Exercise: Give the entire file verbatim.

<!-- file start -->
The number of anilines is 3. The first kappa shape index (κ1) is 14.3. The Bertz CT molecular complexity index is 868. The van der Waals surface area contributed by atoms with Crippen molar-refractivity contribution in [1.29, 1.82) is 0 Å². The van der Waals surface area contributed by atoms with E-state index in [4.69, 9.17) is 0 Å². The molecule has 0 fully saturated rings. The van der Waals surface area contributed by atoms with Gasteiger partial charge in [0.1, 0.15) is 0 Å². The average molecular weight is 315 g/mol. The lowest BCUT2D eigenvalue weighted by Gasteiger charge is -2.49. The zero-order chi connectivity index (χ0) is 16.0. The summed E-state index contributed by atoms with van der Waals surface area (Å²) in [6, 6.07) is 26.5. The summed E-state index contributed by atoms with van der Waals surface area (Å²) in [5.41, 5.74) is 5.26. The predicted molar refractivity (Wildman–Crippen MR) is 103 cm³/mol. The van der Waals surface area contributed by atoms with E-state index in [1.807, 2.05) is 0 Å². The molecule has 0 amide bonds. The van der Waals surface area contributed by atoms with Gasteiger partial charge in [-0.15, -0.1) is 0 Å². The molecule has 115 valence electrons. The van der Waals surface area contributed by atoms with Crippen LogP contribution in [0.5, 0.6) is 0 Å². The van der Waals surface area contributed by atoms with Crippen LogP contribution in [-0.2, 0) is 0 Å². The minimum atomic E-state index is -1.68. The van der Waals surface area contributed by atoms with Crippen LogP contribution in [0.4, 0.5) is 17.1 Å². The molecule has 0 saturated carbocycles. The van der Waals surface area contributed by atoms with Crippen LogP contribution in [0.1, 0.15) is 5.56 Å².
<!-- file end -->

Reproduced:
The number of anilines is 3. The first kappa shape index (κ1) is 14.3. The Bertz CT molecular complexity index is 868. The van der Waals surface area contributed by atoms with Crippen molar-refractivity contribution in [1.29, 1.82) is 0 Å². The van der Waals surface area contributed by atoms with E-state index in [4.69, 9.17) is 0 Å². The molecule has 0 fully saturated rings. The van der Waals surface area contributed by atoms with Gasteiger partial charge in [0.1, 0.15) is 0 Å². The average molecular weight is 315 g/mol. The lowest BCUT2D eigenvalue weighted by Gasteiger charge is -2.49. The zero-order chi connectivity index (χ0) is 16.0. The summed E-state index contributed by atoms with van der Waals surface area (Å²) in [6, 6.07) is 26.5. The summed E-state index contributed by atoms with van der Waals surface area (Å²) in [5.41, 5.74) is 5.26. The predicted molar refractivity (Wildman–Crippen MR) is 103 cm³/mol. The van der Waals surface area contributed by atoms with E-state index in [1.807, 2.05) is 0 Å². The molecule has 0 amide bonds. The van der Waals surface area contributed by atoms with Gasteiger partial charge in [-0.15, -0.1) is 0 Å². The molecule has 115 valence electrons. The van der Waals surface area contributed by atoms with Crippen LogP contribution in [0.5, 0.6) is 0 Å². The van der Waals surface area contributed by atoms with Crippen LogP contribution in [-0.2, 0) is 0 Å². The minimum atomic E-state index is -1.68. The van der Waals surface area contributed by atoms with Crippen LogP contribution in [0.4, 0.5) is 17.1 Å². The molecule has 0 saturated carbocycles. The van der Waals surface area contributed by atoms with Crippen LogP contribution in [0.1, 0.15) is 5.56 Å².